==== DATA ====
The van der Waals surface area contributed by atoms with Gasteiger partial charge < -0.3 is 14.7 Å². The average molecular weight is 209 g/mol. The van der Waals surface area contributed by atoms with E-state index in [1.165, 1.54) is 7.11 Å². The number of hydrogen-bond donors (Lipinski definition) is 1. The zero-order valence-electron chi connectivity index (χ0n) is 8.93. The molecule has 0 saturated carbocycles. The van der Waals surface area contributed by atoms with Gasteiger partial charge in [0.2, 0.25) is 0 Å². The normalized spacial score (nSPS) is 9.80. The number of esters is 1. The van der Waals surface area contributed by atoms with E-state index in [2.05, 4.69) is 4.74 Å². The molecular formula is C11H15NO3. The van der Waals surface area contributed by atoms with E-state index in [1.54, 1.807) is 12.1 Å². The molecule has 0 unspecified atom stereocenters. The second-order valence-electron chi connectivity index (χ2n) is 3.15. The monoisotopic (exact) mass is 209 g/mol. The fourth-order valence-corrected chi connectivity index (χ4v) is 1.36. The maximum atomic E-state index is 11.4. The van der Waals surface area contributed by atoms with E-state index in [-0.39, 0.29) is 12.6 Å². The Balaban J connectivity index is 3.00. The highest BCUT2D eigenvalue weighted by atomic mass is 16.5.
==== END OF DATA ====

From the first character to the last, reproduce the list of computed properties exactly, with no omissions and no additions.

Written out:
The van der Waals surface area contributed by atoms with Gasteiger partial charge < -0.3 is 14.7 Å². The average molecular weight is 209 g/mol. The van der Waals surface area contributed by atoms with E-state index in [1.165, 1.54) is 7.11 Å². The number of hydrogen-bond donors (Lipinski definition) is 1. The zero-order valence-electron chi connectivity index (χ0n) is 8.93. The molecule has 0 saturated carbocycles. The van der Waals surface area contributed by atoms with Gasteiger partial charge in [0.2, 0.25) is 0 Å². The normalized spacial score (nSPS) is 9.80. The number of esters is 1. The van der Waals surface area contributed by atoms with E-state index in [2.05, 4.69) is 4.74 Å². The molecular formula is C11H15NO3. The van der Waals surface area contributed by atoms with E-state index in [1.54, 1.807) is 12.1 Å². The molecule has 0 unspecified atom stereocenters. The second-order valence-electron chi connectivity index (χ2n) is 3.15. The monoisotopic (exact) mass is 209 g/mol. The fourth-order valence-corrected chi connectivity index (χ4v) is 1.36. The maximum atomic E-state index is 11.4. The van der Waals surface area contributed by atoms with E-state index in [-0.39, 0.29) is 12.6 Å². The Balaban J connectivity index is 3.00. The highest BCUT2D eigenvalue weighted by atomic mass is 16.5.